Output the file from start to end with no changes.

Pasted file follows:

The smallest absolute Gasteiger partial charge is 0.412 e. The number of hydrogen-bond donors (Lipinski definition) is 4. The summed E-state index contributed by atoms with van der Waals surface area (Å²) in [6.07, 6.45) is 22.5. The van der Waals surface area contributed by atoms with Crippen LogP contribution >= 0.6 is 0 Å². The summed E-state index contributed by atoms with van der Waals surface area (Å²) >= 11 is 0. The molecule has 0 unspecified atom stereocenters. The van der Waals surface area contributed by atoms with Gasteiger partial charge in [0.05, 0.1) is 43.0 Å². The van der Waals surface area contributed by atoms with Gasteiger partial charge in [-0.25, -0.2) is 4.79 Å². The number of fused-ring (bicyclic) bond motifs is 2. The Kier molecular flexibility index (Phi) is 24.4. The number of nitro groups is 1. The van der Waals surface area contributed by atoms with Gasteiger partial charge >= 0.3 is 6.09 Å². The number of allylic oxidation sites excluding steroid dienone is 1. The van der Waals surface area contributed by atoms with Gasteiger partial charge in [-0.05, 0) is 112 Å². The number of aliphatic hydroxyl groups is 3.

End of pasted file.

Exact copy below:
The smallest absolute Gasteiger partial charge is 0.412 e. The number of hydrogen-bond donors (Lipinski definition) is 4. The summed E-state index contributed by atoms with van der Waals surface area (Å²) in [6.07, 6.45) is 22.5. The van der Waals surface area contributed by atoms with Crippen LogP contribution >= 0.6 is 0 Å². The summed E-state index contributed by atoms with van der Waals surface area (Å²) >= 11 is 0. The molecule has 0 unspecified atom stereocenters. The van der Waals surface area contributed by atoms with Gasteiger partial charge in [0.05, 0.1) is 43.0 Å². The van der Waals surface area contributed by atoms with Gasteiger partial charge in [-0.25, -0.2) is 4.79 Å². The number of fused-ring (bicyclic) bond motifs is 2. The Kier molecular flexibility index (Phi) is 24.4. The number of nitro groups is 1. The van der Waals surface area contributed by atoms with Gasteiger partial charge >= 0.3 is 6.09 Å². The number of allylic oxidation sites excluding steroid dienone is 1. The van der Waals surface area contributed by atoms with Gasteiger partial charge in [-0.05, 0) is 112 Å². The number of aliphatic hydroxyl groups is 3.